Working with STM32 and Liquid Crystal display: Custom Character

In the previous guide (here), the usage of Liquid Crystal Display with I2C is presented, in this guide, the usage of custom character capability of the LCD shall be discussed.

The following will be covered:

  • Custom Character of LCD.
  • Code.
  • Demo.

1. Custom Character of LCD:

The LCD 1602 have 16 blocks of 40 pixels each. These 40 pixels are divided into 5 columns and 8 rows, and we will use these 5 columns and 8 rows to draw a 5×8 custom character.

As per the LCD 1602 datasheet, the IC contains the Character Generator ROM (CGROM) and Character Generator RAM (CGRAM).

The CGROM is where the characters patterns are predefined and each character have fixed address associated with it, which helps us access these characters. Basically all the ascii characters we use in the LCD are defined here in the CGROM. This is shown below in the figure 3.

The CGRAM is where the user can save the custom character patterns. In total we can store up to 8 patterns of 5×8 dots. We can later access these characters by calling the address of the corresponding character. The CGRAM addresses for custom characters are shown below.

  • As shown in the figure above, the red box is the location of the CGRAM. There are totally 8 bytes (CGRAM1 – CGRAM8).
  • The yellow box represents the location of the CGROM
  • The blue box represents the address of these locations.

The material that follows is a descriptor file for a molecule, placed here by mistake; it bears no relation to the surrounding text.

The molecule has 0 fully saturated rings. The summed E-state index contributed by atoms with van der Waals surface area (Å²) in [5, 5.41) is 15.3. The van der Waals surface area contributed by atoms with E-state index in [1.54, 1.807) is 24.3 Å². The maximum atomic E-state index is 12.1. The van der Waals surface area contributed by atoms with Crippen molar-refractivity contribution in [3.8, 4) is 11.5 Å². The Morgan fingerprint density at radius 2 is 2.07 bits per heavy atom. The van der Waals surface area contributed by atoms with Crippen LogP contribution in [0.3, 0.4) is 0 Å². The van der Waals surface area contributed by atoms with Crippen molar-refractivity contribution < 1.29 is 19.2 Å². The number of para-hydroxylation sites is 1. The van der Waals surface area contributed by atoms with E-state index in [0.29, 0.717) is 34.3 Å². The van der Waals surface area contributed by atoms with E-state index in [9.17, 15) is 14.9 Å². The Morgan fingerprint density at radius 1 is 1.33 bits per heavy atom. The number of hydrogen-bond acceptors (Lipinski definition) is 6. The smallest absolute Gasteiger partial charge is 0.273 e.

We will first display the character in the CGROM and then create the custom characters, store them in the CGRAM and display them.

2. Code:

In order to display custom character, first the custom character has to be stored in the proper location:

From the datasheet, the CGRAM address starts at 0x80 and each one is offset by 8 for each character. The maximum can be is 8 character, hence the start address is 0x80 and the end address is 0x80+56.

Hence, we can start develop the code:

To start off, we declare a function which takes two arguments, number and the character as a pointer:

void create_custom_char (uint8_t loc, char * data){


then switch statement for the location:

switch (loc)
	case 0:lcd_send_cmd(0x40);break;
	case 1:lcd_send_cmd(0x40+8);break;
	case 2:lcd_send_cmd(0x40+16);break;
	case 3:lcd_send_cmd(0x40+24);break;
	case 4:lcd_send_cmd(0x40+32);break;
	case 5:lcd_send_cmd(0x40+40);break;
	case 6:lcd_send_cmd(0x40+48);break;
	case 7:lcd_send_cmd(0x40+56);break;
	default : break;

Then, create an array to hold the character:

uint8_t cc_data[8];
	for (int i=0;i<8;i++)

Then send those character as following:

for (int i=0;i<8;i++)

To display the character, it is as simple as calling the memory location:

void display_custom_char (uint8_t loc)
	switch (loc)
		case 0:lcd_send_data(0);break;
		case 1:lcd_send_data(1);break;
		case 2:lcd_send_data(2);break;
		case 3:lcd_send_data(3);break;
		case 4:lcd_send_data(4);break;
		case 5:lcd_send_data(5);break;
		case 6:lcd_send_data(6);break;
		case 7:lcd_send_data(7);break;
		default: break;

In main function:

char cc1[8] = {0x00, 0x00, 0x0A, 0x00, 0x11, 0x0E, 0x00, 0x00};  // smiley
char cc2[8] = {0x0E, 0x0E, 0x04, 0x0E, 0x15, 0x04, 0x0A, 0x0A};  // Robo
char cc3[8] = {0x08, 0x0C, 0x0E, 0x0F, 0x0E, 0x0C, 0x08, 0x00};  // arrow
char cc4[8] = {0x00, 0x04, 0x0E, 0x0E, 0x0E, 0x1F, 0x04, 0x00};  // bell
char cc5[8] = {0x00, 0x00, 0x0A, 0x15, 0x11, 0x0E, 0x04, 0x00};  // Heart
char cc6[8] = {0x00, 0x0E, 0x11, 0x11, 0x11, 0x0A, 0x1B, 0x00};  // omega
char cc7[8] = {0x0E, 0x10, 0x17, 0x12, 0x12, 0x12, 0x10, 0x0E};  // CT
char cc8[8] = {0x04, 0x04, 0x1F, 0x04, 0x04, 0x00, 0x1F, 0x00};  // +-

		setCursor(0, 0);
		lcd_send_string("Custom characters");
		setCursor(0, 1);
		for (int i=0; i<8; i++) {display_custom_char(i); delay(300);}

Note: those function available within the previous guide.

3. Demo:

Happy coding 🙂

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